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May/June 2004 Newsletter

Hi Guys

So how do you like the new front page? Bet you did’nt even notice. I am going to call an extraordinary general meeting and fire you all. Not one of you sent in any thoughts as to what you want the newsletter to be. Where are the reports about a hike you had been on? Are you all asleep out there? What am I missing?

You have heard the saying “Two’s company three’s a crowd”? Well a “company” met Conrad on a Saturday to walk with him to Bonteberg in the Cape Point reserve. The “crowd” had a most interesting walk in a part of the reserve not often visited. I don’t think anyone will visit it soon again so you missed out again.

Our Easter visit to Simonskloof was spectacular. The place deserves another visit. Next time we will do a long hike from Simonskloof to Nuy. It’s a long 22km along the Nuy River gorge.

So listen up guys,don't disappoint me again. Please send in articles, reports, any thing re hiking. Don’t worry about spelling the computer takes care of that.

Have a good day now.

Peter

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HISTORICAL NOTES.

You probably all know by now that beer makes up quite a large part of my life. So when I came upon some historical notes about beer I thought you might want to know about it.

In the 17th century, beer was the most important drink in Dutch society. It was their favourite tipple, at the breakfast table as well as in their taverns. Apart from its dietary and nutritional function it served as the essential social lubricant, sealing deals, soothing and cementing relationships, and serving as an important part of the rituals of society. There were, therefore, both cultural and economic reasons behind the decision of the Heeren XV11 (rulers of the Dutch East India Company) to improve the quality of beer in the Cape by sending out an experienced brewer.

So Rutgert Menssink, his wife Gerbregt and his son Willem, arrived in 1695. Rutgert was given Papenboom, some 30 morgen between Rondebosch and Newlands, on the Liesbeeck River.The Cape government “gave” him all the necessary items to enable him to brew beer even two large brewing kettles. Earlier attempts at beer making. in the European style, had been tried with no success. Knowledge of brewing techniques was fairly widespread amongst the Dutch and a certain domestic production known as “sugar beer” circulated throughout the colony. Van Riebeeck himself had made beer in 1658. True malt beer was hard to make, mainly because of the difficulty of obtaining ingredients. Hops had to be imported dried. Rutgert had tried to bring some plants with him, but they rotted during the voyage.

By January 1697 the brewery at Papenboom was functional and Rutgert had produced his first brew of Cape malt beer. All was not well however. There were complaints that the beer was sour and undrinkable. The Cape authorities agreed that the beer was often “muddy and unhealthy, and hardly preservable for five days”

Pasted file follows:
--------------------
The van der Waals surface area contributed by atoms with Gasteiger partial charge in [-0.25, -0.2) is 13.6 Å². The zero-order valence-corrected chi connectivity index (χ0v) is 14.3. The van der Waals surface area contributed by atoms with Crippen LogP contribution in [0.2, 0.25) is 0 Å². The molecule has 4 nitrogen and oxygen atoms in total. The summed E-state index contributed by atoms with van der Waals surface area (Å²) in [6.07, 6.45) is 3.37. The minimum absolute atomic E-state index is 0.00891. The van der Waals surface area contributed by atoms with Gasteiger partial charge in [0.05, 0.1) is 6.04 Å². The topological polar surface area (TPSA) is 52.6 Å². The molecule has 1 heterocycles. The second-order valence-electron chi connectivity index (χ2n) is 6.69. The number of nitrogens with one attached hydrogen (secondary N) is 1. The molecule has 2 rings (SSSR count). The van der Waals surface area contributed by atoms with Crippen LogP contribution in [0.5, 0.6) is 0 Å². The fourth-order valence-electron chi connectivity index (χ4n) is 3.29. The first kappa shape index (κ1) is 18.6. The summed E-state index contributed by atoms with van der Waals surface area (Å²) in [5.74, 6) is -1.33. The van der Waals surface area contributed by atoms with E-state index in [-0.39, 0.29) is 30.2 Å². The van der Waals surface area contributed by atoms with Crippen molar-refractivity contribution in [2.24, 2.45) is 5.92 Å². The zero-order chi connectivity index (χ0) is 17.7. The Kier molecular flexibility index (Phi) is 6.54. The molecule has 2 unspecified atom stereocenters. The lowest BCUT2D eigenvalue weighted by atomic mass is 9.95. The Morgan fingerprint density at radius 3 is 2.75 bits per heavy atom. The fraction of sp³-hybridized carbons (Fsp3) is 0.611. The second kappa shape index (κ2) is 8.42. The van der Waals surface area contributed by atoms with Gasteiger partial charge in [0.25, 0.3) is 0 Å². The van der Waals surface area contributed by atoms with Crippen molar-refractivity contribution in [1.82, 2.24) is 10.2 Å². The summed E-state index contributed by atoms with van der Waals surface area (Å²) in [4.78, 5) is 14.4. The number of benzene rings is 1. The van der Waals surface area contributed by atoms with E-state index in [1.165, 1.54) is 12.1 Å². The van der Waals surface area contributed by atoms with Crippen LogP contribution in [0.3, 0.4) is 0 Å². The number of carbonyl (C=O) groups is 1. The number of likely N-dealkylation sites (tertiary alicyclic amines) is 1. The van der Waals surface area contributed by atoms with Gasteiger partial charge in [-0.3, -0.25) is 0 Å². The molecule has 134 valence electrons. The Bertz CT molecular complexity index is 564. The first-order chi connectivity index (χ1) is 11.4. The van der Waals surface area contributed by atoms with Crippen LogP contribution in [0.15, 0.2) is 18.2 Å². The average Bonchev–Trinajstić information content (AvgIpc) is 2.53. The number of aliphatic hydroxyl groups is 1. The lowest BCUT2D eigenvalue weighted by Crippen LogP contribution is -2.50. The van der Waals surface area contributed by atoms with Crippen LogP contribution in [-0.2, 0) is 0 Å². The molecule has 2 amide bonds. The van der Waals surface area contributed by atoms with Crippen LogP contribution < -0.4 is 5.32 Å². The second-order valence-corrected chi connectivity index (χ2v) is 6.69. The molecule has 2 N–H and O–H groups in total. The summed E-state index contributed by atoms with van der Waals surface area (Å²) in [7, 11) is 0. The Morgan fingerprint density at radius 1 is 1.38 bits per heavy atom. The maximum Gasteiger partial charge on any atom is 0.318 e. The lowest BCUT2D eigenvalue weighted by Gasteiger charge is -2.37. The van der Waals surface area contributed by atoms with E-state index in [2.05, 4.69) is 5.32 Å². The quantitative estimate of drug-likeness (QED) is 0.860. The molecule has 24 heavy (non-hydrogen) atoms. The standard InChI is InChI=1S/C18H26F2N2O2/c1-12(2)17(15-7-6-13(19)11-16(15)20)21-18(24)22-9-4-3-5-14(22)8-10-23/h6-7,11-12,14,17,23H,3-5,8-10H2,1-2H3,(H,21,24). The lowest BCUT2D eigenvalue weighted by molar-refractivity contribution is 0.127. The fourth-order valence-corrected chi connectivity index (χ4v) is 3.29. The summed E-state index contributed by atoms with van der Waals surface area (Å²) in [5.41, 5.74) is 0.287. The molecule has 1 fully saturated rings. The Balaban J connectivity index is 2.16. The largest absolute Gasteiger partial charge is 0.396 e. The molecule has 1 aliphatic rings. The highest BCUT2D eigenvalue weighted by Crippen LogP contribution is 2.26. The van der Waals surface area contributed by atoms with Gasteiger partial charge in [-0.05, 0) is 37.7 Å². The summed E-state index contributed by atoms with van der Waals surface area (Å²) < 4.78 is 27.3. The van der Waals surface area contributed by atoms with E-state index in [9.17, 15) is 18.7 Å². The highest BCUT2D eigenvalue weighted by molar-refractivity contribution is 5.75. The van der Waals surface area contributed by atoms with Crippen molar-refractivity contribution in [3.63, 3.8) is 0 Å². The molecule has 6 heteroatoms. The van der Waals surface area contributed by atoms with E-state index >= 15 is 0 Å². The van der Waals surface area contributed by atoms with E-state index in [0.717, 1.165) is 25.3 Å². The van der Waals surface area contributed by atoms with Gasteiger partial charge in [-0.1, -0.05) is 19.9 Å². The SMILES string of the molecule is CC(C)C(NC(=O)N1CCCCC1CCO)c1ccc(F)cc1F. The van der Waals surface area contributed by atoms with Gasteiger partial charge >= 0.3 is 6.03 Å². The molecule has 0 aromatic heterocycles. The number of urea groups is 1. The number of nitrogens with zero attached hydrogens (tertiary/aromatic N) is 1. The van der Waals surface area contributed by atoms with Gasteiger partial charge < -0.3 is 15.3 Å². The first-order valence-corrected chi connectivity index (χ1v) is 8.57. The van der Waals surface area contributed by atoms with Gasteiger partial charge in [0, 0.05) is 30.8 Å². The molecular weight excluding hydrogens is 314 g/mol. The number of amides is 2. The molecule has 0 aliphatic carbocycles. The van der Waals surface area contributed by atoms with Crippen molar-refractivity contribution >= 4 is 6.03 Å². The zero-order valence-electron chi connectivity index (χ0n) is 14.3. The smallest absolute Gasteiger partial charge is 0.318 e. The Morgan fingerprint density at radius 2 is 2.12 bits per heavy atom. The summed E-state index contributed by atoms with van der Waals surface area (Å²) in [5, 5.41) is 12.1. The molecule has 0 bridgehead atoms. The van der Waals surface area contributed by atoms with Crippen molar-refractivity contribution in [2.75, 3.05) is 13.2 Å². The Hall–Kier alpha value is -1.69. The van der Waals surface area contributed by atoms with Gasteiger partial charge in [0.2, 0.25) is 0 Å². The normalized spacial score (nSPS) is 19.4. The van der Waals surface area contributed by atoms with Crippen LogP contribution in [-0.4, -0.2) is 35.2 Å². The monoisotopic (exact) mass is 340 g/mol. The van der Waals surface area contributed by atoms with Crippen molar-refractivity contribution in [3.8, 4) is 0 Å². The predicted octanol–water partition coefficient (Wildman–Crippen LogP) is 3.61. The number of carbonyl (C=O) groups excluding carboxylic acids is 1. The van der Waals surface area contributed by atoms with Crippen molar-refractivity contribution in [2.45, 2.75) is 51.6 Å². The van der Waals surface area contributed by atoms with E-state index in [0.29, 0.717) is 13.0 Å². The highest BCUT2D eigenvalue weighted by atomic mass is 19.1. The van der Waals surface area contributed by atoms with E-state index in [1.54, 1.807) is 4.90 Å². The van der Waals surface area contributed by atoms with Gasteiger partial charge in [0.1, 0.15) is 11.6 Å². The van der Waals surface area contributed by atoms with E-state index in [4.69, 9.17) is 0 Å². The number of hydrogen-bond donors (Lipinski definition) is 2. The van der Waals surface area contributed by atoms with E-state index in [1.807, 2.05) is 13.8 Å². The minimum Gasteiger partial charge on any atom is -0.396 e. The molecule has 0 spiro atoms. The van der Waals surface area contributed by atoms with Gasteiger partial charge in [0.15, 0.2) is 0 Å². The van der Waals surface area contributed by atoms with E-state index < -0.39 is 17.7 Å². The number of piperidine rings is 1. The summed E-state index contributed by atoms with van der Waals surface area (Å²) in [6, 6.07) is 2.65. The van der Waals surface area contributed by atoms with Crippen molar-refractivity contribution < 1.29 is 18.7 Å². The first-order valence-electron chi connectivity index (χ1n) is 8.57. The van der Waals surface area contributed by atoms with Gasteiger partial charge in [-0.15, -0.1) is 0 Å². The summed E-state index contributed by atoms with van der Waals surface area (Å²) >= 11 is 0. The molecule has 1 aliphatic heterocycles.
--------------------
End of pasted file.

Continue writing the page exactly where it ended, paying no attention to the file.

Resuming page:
The years 1696 and 1697 had been years of harvest failure and on 26 July 1698 the brewery had to shut down due to shortage of material. Sometime in 1700 Rutgert died. His wife Gerbregt inherited the brewery . She continued brewing but the shortage of materials made brewing a troublesome and risky business and by the end of 1712 it ceased.

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WELCOME TO OUR NEW MEMBERS!!!!!!!!!

Mare Ascott, Ethnee Hepburn, Irene Upton, Merle Reynolds, Alex Reynolds, Farouk McWhite, Edwina Lovell, Vasco de Gouveia. May we wish you all great hiking.

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IAN’S SCARBOROUGH SCRAMBLE—8/5/2004.

A hike with a difference! We parked at Ian’s house and hiked from there (no shuffling of cars) into the Baskloof Private Nature Reserve and found the Jeep track on top of the mountain. We followed this track past the “hidden house” (a dwelling built into the rocks and well camouflaged) towards Ocean View. The fynbos was exceptional, there were a surprising number of flowers out for this time of the year.

Leaving the track we headed for Kleinplaasie Dam where we had tea and a chat. Democratedly we decided against peak bagging and left Grootkop for another time. A glowing braai fire welcomed us back-the doings of Peter P who had decided on a shorter walk. Julie and Anne R came especially for the braai.

The star-studded sky caused much comment and admiration. Perhaps it was more impressive because Scarborough had a blackout as the result of a power failure. Candlelight is so flattering.

A great hike, a great party, much laughter, much food, much wine, great companions. What better way to finish a special day?

Ed’s comment. —What was advertised as unlimited became restricted because the owners of the land placed a limit on numbers. There was a lot of interest in this hike and to those who were refused, Ian extends his apologies.

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TONY’S SUTHER PEAK. 23/5/2004

I am convinced that this mountain does not want us on it. I have tried twice, Derrick tried from the other side and now Tony has been refused. Each time we try, this peak covers itself with thick cloud. Tony had an alternate plan. He had us shuffel cars and started us from Constantia nek. Sue was not feeling so well so Brian took her up the Vlakkenberg path while the rest of us took the Three Rocky peaks route.